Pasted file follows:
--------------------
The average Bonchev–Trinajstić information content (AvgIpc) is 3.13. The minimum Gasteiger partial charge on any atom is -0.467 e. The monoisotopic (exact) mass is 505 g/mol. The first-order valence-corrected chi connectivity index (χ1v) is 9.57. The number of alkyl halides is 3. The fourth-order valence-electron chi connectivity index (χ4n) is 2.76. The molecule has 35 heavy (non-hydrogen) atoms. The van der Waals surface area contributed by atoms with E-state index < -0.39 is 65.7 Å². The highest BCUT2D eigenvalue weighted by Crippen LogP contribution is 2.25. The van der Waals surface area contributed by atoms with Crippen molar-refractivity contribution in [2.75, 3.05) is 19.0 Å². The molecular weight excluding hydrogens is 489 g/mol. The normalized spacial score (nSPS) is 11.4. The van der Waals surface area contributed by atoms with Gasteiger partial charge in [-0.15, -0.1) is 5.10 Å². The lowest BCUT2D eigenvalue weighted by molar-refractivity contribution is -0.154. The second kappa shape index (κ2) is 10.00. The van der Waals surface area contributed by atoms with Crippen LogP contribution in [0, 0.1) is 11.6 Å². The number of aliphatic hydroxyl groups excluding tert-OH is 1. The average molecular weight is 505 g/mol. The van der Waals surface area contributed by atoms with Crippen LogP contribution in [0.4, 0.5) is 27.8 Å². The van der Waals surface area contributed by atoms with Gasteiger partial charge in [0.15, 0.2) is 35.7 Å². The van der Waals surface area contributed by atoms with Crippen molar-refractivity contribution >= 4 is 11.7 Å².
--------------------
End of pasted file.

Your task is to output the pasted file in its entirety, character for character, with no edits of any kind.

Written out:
The average Bonchev–Trinajstić information content (AvgIpc) is 3.13. The minimum Gasteiger partial charge on any atom is -0.467 e. The monoisotopic (exact) mass is 505 g/mol. The first-order valence-corrected chi connectivity index (χ1v) is 9.57. The number of alkyl halides is 3. The fourth-order valence-electron chi connectivity index (χ4n) is 2.76. The molecule has 35 heavy (non-hydrogen) atoms. The van der Waals surface area contributed by atoms with E-state index < -0.39 is 65.7 Å². The highest BCUT2D eigenvalue weighted by Crippen LogP contribution is 2.25. The van der Waals surface area contributed by atoms with Crippen molar-refractivity contribution in [2.75, 3.05) is 19.0 Å². The molecular weight excluding hydrogens is 489 g/mol. The normalized spacial score (nSPS) is 11.4. The van der Waals surface area contributed by atoms with Gasteiger partial charge in [-0.15, -0.1) is 5.10 Å². The lowest BCUT2D eigenvalue weighted by molar-refractivity contribution is -0.154. The second kappa shape index (κ2) is 10.00. The van der Waals surface area contributed by atoms with Crippen LogP contribution in [0, 0.1) is 11.6 Å². The number of aliphatic hydroxyl groups excluding tert-OH is 1. The average molecular weight is 505 g/mol. The van der Waals surface area contributed by atoms with Crippen LogP contribution in [0.4, 0.5) is 27.8 Å². The van der Waals surface area contributed by atoms with Gasteiger partial charge in [0.15, 0.2) is 35.7 Å². The van der Waals surface area contributed by atoms with Crippen molar-refractivity contribution >= 4 is 11.7 Å².